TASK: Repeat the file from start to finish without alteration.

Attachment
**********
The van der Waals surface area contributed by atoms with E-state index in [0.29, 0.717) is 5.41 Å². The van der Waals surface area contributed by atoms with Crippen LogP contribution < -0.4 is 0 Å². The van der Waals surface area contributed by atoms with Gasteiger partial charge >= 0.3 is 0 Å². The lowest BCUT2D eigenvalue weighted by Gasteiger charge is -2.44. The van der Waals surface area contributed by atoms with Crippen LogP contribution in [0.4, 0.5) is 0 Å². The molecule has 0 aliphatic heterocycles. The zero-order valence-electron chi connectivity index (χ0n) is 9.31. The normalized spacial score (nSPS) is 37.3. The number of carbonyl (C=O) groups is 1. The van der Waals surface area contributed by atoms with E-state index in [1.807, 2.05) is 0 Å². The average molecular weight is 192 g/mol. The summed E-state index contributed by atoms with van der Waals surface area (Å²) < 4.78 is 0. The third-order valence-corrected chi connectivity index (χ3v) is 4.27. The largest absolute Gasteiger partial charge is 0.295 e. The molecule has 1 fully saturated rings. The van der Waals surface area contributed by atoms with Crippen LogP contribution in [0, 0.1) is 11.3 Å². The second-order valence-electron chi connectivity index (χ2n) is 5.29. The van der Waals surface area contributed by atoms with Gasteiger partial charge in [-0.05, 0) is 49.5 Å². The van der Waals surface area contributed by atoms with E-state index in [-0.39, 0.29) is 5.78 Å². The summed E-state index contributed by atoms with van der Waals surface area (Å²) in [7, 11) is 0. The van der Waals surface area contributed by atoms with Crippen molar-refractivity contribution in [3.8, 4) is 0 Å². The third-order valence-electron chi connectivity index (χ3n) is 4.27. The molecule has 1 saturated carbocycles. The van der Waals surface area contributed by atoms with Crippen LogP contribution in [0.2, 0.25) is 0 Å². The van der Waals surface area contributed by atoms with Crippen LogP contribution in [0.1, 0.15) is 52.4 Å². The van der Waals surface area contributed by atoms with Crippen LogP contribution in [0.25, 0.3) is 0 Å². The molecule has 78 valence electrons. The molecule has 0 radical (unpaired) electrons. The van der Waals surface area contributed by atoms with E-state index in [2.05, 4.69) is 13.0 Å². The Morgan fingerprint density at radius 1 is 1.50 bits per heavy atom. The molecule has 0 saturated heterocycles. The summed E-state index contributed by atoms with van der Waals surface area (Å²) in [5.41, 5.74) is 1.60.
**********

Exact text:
The van der Waals surface area contributed by atoms with E-state index in [0.29, 0.717) is 5.41 Å². The van der Waals surface area contributed by atoms with Crippen LogP contribution < -0.4 is 0 Å². The van der Waals surface area contributed by atoms with Gasteiger partial charge >= 0.3 is 0 Å². The lowest BCUT2D eigenvalue weighted by Gasteiger charge is -2.44. The van der Waals surface area contributed by atoms with Crippen LogP contribution in [0.4, 0.5) is 0 Å². The molecule has 0 aliphatic heterocycles. The zero-order valence-electron chi connectivity index (χ0n) is 9.31. The normalized spacial score (nSPS) is 37.3. The number of carbonyl (C=O) groups is 1. The van der Waals surface area contributed by atoms with E-state index in [1.807, 2.05) is 0 Å². The average molecular weight is 192 g/mol. The summed E-state index contributed by atoms with van der Waals surface area (Å²) < 4.78 is 0. The third-order valence-corrected chi connectivity index (χ3v) is 4.27. The largest absolute Gasteiger partial charge is 0.295 e. The molecule has 1 fully saturated rings. The van der Waals surface area contributed by atoms with Crippen LogP contribution in [0, 0.1) is 11.3 Å². The second-order valence-electron chi connectivity index (χ2n) is 5.29. The van der Waals surface area contributed by atoms with Gasteiger partial charge in [-0.05, 0) is 49.5 Å². The van der Waals surface area contributed by atoms with E-state index in [-0.39, 0.29) is 5.78 Å². The summed E-state index contributed by atoms with van der Waals surface area (Å²) in [7, 11) is 0. The van der Waals surface area contributed by atoms with Crippen molar-refractivity contribution in [3.8, 4) is 0 Å². The third-order valence-electron chi connectivity index (χ3n) is 4.27. The molecule has 1 saturated carbocycles. The van der Waals surface area contributed by atoms with Crippen LogP contribution in [0.2, 0.25) is 0 Å². The van der Waals surface area contributed by atoms with Crippen LogP contribution in [0.1, 0.15) is 52.4 Å². The van der Waals surface area contributed by atoms with Crippen LogP contribution in [0.25, 0.3) is 0 Å². The molecule has 78 valence electrons. The molecule has 0 radical (unpaired) electrons. The van der Waals surface area contributed by atoms with E-state index in [2.05, 4.69) is 13.0 Å². The Morgan fingerprint density at radius 1 is 1.50 bits per heavy atom. The molecule has 0 saturated heterocycles. The summed E-state index contributed by atoms with van der Waals surface area (Å²) in [5.41, 5.74) is 1.60.